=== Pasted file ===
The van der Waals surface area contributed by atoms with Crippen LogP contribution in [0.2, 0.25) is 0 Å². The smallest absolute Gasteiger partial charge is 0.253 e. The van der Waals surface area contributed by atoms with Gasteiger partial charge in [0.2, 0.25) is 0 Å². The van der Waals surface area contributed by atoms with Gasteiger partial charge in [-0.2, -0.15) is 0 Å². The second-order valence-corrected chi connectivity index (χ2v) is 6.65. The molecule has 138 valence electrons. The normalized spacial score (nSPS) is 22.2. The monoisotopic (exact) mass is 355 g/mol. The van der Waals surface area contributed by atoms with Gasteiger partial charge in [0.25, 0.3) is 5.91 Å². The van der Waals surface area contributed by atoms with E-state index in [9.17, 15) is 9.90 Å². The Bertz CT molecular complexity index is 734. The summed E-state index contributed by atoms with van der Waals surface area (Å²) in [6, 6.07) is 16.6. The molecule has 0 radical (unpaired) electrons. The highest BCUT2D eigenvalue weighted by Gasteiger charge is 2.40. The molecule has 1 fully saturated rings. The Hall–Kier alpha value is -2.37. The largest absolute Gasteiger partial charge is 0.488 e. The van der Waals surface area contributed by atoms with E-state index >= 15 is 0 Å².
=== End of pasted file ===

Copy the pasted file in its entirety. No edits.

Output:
The van der Waals surface area contributed by atoms with Crippen LogP contribution in [0.2, 0.25) is 0 Å². The smallest absolute Gasteiger partial charge is 0.253 e. The van der Waals surface area contributed by atoms with Gasteiger partial charge in [0.2, 0.25) is 0 Å². The van der Waals surface area contributed by atoms with Gasteiger partial charge in [-0.2, -0.15) is 0 Å². The second-order valence-corrected chi connectivity index (χ2v) is 6.65. The molecule has 138 valence electrons. The normalized spacial score (nSPS) is 22.2. The monoisotopic (exact) mass is 355 g/mol. The van der Waals surface area contributed by atoms with Gasteiger partial charge in [0.25, 0.3) is 5.91 Å². The van der Waals surface area contributed by atoms with E-state index in [9.17, 15) is 9.90 Å². The Bertz CT molecular complexity index is 734. The summed E-state index contributed by atoms with van der Waals surface area (Å²) in [6, 6.07) is 16.6. The molecule has 0 radical (unpaired) electrons. The highest BCUT2D eigenvalue weighted by Gasteiger charge is 2.40. The molecule has 1 fully saturated rings. The Hall–Kier alpha value is -2.37. The largest absolute Gasteiger partial charge is 0.488 e. The van der Waals surface area contributed by atoms with E-state index >= 15 is 0 Å².